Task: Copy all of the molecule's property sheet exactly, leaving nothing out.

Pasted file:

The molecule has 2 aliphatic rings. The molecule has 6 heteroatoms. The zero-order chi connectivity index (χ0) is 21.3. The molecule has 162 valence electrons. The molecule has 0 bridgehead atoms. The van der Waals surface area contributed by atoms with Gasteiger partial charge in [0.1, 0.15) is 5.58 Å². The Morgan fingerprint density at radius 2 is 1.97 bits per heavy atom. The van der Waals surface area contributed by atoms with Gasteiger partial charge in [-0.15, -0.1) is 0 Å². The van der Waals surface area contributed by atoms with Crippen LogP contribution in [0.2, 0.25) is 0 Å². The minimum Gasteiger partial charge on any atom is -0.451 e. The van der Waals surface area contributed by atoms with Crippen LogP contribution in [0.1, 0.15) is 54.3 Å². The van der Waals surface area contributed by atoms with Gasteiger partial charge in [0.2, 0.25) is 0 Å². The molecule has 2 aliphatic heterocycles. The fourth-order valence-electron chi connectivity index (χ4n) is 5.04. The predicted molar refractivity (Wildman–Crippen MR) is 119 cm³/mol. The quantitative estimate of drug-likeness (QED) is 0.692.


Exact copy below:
The molecule has 2 aliphatic rings. The molecule has 6 heteroatoms. The zero-order chi connectivity index (χ0) is 21.3. The molecule has 162 valence electrons. The molecule has 0 bridgehead atoms. The van der Waals surface area contributed by atoms with Gasteiger partial charge in [0.1, 0.15) is 5.58 Å². The Morgan fingerprint density at radius 2 is 1.97 bits per heavy atom. The van der Waals surface area contributed by atoms with Gasteiger partial charge in [-0.15, -0.1) is 0 Å². The van der Waals surface area contributed by atoms with Crippen LogP contribution in [0.2, 0.25) is 0 Å². The minimum Gasteiger partial charge on any atom is -0.451 e. The van der Waals surface area contributed by atoms with Crippen LogP contribution in [0.1, 0.15) is 54.3 Å². The van der Waals surface area contributed by atoms with Gasteiger partial charge in [0.2, 0.25) is 0 Å². The molecule has 2 aliphatic heterocycles. The fourth-order valence-electron chi connectivity index (χ4n) is 5.04. The predicted molar refractivity (Wildman–Crippen MR) is 119 cm³/mol. The quantitative estimate of drug-likeness (QED) is 0.692.